I continued  to check to see that the baby was nursing and because he wasn't crying I hoped that perhaps mom needed just a little more time to bond. After all, it had only been a few hours.

Day 2: Monday
Maude is spending more time on the ground lying down than I like. She should be up and fussing over her baby. The baby seems content though and is lying next to his mother. I assume that he is nursing while I'm not watching. She is somewhat listless and not interested in eating.

Day 3:  Tuesday
Ok, now I'm concerned and ask Bob to check on her before he leaves for work. He brings her fresh cut branches with new leaves before leaving for work - a delicacy, and he gives her two shots of Thiamine. After milking I go check on them and decide to take the baby away. He is sleeping next to his mom, but he isn't acting as though he's getting enough to eat (though she seems to be producing colostrum - not much, but sufficient.) By day three a healthy baby goat should be playful and he isn't showing much vigor. I force feed him a half bottle of warm milk and he drinks it all greedily. Maude still has not eaten and is not getting up on her own. By afternoon she is falling over onto her side and is unable to right herself. I know now that it is not a Thiamine deficiency, which is not uncommon in goats.
Because we had a goat that had these same symptoms once before I'm afraid of what's ahead unless we can accurately diagnose and treat this sickness.  Previously I researched everything I could find to try to help the goat but could not find a proper diagnosis according to the symptoms. We gave her shots of penicillin twice a day for two weeks, which eventually seemed to help, but in the end it was not enough.
The only thing I could find that was remotely similar was a necrotic udder mastitis which is caused by a bacterial infection, but Maude's udder is fine - no swelling, heat or cold, no hardness, and I believe the baby kept her drained so there is no engorgement, which are all signs to look for with mastitis.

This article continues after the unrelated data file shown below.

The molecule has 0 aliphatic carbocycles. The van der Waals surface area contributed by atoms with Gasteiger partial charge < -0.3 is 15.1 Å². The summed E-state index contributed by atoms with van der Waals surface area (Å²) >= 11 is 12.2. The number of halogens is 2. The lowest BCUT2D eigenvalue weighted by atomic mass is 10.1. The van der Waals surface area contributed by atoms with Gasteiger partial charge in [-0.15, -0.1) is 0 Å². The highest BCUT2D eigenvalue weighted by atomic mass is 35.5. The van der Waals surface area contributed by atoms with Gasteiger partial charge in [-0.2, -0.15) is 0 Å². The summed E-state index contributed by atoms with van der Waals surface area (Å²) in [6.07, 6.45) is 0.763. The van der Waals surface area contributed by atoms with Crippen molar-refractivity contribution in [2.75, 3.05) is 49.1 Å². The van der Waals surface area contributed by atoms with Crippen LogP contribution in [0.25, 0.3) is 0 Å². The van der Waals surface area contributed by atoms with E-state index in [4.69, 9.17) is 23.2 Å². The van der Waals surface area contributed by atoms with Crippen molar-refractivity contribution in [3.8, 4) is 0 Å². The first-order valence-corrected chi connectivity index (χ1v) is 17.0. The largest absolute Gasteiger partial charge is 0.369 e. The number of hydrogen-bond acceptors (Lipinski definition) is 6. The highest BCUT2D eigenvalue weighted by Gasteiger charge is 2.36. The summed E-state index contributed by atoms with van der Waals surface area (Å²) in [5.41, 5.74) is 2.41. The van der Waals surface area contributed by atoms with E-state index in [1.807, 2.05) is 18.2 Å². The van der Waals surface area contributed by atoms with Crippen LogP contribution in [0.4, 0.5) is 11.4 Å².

I did find one illness called "Post pregnancy Disease" which, seemed impossible because it is generally caused by  poor feed and too much or too little grain. We feed our goats Perennial Peanut hay - the highest concentrated protein source for hay in the area, and what I believe to be the correct amount of grain each day, but because both of my milk goats began showing the same symptoms immediately after kidding I've decided to treat for Ketosis - the post pregnancy disease.
According to what I've read, there is an inability for some goats to take in enough calories to support both her and her baby(s). The signs are similar to what Maude is displaying: loss of appetite, dullness, separation from the herd, staggering (she isn't getting up to stagger, but she is falling over)...
 I've begun treating with a Karo Syrup/Molasses 2/1 drench: 20-30 ml every two hours. I'm also cutting more fresh tree branches and I'll give her some electrolytes next time I go out there. Thankfully she is drinking greedily.

I was so hopeful. I really thought that this might be the correct diagnosis and treatment - not only did I have the ingredients on hand, but I started it right away. Perhaps if we had given her a shot of Penicillin this morning...